Former Chief Justice Strine joins N.Y. corporate law firm
Former Delaware Supreme Court Chief Justice Leo Strine Jr. has joined Wachtell, Lipton, Rosen & Katz and will advise the New York firm on mergers, litigation, and other corporate law matters.
Strine retired last fall, five years after being appointed to the Delaware Supreme Court in 2014 by Gov. Jack Markell. He succeeded Chief Justice Myron T. Steele as the eighth chief justice since the modern court was created in 1951. Prior to the high court, Strine served as chancellor of the Delaware Court of Chancery from 2011 to 2014 and vice chancellor from 1998 to 2011. He was first appointed to the Chancery Court at age 34.
Strine is known as one of the most influential legal figures in corporate America and is joining a firm that is known for its fierce defense of CEOs and its opposition to activist investors, hostile takeovers, and the temptations of short-term management.
Wachtell operates out of a single office in New York. It was not clear whether Strine will move to New York or remain in Hockessin. He could not be immediately reached for comment by the Delaware Business Times.
William Allen, who authored numerous landmark rulings as a Delaware judge in the 1980s, had been a Wachtell lawyer after his retirement in 1997 until his death last year.
The 56-year-old Strine made his name for himself with his landmark rulings on corporate law and fiduciary duty, his caustic wit, and his views on corporate behavior and values. Strine mostly defended the rights of chief executives to manage and sell their companies without being second-guessed, although he was quick to scold (and fine) corporate boards that stepped out of bounds.
He is listed as “Of Counsel” in his new biography on the Wachtell website, which is a title normally used to describe a lawyer who is employed by a firm to do work but is not an associate or a partner.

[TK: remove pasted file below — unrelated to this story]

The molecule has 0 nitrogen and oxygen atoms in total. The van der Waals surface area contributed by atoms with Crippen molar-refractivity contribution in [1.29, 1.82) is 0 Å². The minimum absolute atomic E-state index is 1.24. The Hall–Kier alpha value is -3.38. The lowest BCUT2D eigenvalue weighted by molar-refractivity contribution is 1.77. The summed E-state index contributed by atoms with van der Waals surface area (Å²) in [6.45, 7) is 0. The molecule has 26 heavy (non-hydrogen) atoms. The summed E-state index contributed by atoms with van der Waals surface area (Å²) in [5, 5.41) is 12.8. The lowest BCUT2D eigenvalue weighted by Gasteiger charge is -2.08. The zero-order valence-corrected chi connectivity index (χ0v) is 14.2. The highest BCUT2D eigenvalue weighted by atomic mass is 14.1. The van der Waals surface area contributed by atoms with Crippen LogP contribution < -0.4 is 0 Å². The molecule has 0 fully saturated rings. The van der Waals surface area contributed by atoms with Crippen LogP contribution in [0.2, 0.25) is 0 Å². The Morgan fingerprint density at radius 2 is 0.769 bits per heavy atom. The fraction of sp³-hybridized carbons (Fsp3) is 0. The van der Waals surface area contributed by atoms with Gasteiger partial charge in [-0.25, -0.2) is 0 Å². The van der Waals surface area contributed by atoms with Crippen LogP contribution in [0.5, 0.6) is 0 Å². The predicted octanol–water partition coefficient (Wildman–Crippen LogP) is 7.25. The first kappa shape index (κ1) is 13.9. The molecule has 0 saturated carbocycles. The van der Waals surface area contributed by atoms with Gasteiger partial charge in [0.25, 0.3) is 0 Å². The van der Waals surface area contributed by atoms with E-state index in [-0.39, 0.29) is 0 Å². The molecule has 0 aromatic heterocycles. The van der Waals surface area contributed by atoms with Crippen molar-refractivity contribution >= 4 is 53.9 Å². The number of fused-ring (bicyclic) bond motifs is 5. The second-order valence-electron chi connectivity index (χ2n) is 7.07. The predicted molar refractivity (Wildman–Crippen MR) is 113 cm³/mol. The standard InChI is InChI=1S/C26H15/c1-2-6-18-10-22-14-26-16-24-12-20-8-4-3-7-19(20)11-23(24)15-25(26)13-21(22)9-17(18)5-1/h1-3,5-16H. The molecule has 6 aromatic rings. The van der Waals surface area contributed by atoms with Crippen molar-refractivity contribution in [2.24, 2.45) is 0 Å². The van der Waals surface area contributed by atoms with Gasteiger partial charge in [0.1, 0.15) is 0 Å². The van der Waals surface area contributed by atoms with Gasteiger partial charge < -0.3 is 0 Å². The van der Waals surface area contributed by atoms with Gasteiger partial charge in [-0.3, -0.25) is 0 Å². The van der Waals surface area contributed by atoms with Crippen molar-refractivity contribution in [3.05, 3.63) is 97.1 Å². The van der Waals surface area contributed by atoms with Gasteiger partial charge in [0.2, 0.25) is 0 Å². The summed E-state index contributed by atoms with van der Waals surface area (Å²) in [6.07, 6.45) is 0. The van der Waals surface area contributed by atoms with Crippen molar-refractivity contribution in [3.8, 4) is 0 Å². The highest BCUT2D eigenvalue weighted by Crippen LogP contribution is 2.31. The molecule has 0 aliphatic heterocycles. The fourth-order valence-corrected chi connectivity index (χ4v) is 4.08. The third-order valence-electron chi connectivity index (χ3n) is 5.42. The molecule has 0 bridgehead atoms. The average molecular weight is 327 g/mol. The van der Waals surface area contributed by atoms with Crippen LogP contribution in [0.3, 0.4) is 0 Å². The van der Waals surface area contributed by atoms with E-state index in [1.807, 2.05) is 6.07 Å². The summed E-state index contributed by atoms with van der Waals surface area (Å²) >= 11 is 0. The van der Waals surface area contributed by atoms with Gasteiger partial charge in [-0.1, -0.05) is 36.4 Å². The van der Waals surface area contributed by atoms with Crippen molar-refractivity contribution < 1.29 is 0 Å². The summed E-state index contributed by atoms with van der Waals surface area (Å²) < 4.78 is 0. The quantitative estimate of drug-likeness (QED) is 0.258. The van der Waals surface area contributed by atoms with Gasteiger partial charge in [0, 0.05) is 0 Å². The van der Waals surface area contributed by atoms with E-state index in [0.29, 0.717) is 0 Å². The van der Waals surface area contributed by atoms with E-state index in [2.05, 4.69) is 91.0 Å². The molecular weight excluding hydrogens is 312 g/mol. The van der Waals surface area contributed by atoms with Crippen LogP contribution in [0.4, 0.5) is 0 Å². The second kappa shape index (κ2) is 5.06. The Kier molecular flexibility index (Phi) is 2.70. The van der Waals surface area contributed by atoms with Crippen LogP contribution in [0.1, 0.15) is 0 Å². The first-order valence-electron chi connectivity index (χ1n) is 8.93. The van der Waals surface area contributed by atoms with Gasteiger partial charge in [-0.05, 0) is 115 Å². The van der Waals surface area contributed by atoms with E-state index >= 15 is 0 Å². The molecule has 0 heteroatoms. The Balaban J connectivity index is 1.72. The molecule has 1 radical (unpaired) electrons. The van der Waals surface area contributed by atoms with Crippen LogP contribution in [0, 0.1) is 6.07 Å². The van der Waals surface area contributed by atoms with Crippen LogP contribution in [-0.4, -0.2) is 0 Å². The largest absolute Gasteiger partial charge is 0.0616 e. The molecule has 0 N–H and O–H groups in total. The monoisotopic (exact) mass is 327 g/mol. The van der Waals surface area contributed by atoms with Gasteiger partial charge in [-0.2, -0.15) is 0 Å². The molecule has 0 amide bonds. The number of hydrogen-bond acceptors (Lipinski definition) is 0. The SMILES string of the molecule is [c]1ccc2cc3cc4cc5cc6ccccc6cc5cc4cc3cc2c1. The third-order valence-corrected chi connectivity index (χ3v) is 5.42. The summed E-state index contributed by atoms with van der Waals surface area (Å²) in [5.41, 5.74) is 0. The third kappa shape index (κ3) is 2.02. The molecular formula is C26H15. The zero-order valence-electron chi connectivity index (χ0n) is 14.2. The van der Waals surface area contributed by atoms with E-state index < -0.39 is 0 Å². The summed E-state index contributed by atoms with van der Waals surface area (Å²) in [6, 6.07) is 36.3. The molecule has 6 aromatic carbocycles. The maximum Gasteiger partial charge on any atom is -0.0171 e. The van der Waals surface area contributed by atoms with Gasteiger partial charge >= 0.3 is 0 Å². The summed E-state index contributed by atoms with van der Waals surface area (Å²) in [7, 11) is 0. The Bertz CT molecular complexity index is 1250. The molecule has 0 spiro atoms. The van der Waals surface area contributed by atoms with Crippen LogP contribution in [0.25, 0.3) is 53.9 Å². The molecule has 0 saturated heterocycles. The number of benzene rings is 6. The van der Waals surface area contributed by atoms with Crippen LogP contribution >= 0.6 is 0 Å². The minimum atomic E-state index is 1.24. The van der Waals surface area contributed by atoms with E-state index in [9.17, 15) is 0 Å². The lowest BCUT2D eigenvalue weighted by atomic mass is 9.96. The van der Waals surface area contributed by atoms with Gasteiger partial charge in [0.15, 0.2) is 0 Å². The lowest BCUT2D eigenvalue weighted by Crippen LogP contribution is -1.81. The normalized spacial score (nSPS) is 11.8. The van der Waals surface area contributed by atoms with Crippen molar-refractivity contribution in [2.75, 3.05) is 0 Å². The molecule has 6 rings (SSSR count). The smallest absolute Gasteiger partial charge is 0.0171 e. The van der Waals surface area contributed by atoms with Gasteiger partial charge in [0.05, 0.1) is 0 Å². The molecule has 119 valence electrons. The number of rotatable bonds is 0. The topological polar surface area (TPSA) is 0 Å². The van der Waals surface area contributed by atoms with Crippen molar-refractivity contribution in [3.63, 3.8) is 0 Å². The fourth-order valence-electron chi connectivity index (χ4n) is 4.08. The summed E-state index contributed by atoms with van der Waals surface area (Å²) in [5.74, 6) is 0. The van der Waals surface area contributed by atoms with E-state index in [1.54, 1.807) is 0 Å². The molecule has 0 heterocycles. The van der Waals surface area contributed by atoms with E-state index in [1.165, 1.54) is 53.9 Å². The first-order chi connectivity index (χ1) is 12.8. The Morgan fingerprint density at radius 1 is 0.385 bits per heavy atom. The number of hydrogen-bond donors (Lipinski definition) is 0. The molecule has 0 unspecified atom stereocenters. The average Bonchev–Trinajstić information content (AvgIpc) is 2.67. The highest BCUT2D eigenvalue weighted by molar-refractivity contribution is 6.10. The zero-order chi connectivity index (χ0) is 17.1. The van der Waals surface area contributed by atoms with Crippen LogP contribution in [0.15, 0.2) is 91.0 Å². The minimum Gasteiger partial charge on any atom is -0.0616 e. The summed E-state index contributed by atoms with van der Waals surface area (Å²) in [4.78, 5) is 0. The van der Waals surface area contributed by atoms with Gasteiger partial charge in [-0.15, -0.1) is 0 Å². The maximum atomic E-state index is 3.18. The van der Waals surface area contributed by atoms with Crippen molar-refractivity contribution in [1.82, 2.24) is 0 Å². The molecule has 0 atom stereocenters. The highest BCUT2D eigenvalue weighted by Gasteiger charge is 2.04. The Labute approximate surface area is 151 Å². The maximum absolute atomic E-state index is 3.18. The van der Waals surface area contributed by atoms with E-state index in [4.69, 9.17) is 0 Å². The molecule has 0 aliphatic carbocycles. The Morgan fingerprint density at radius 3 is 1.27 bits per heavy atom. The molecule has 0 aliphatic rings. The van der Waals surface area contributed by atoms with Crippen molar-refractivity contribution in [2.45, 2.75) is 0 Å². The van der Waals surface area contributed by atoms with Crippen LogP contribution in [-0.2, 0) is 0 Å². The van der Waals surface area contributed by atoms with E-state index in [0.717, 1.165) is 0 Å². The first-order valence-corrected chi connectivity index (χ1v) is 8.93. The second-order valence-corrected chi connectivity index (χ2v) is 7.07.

Strine wrote hundreds of opinions in the areas of corporate law, contract law, trusts and estates, criminal law, administrative law, and constitutional law. Notably, he authored the lead decision in the Delaware Supreme Court case holding that Delaware’s death penalty statute was unconstitutional because it did not require the key findings necessary to impose a death sentence to be made by a unanimous jury.
Strine teaches at Harvard University and the University of Pennsylvania, where he continues to teach diverse classes in corporate law addressing, mergers and acquisitions, the role of independent directors, valuation, and corporate law theories, among other topics. He is a member of the American Law Institute, and currently serves as an advisor on the project to create a restatement of corporate law.
Strine also serves as a senior fellow of the Harvard Program on Corporate Governance and as an advisor to Penn’s Institute for Law & Economics. From 2006 to 2019, Strine served as the special judicial consultant to the American Bar Association’s Committee on Corporate Laws. He also was the special judicial consultant to the ABA’s Committee on Mergers & Acquisitions from 2014 to 2019.
By Peter Osborne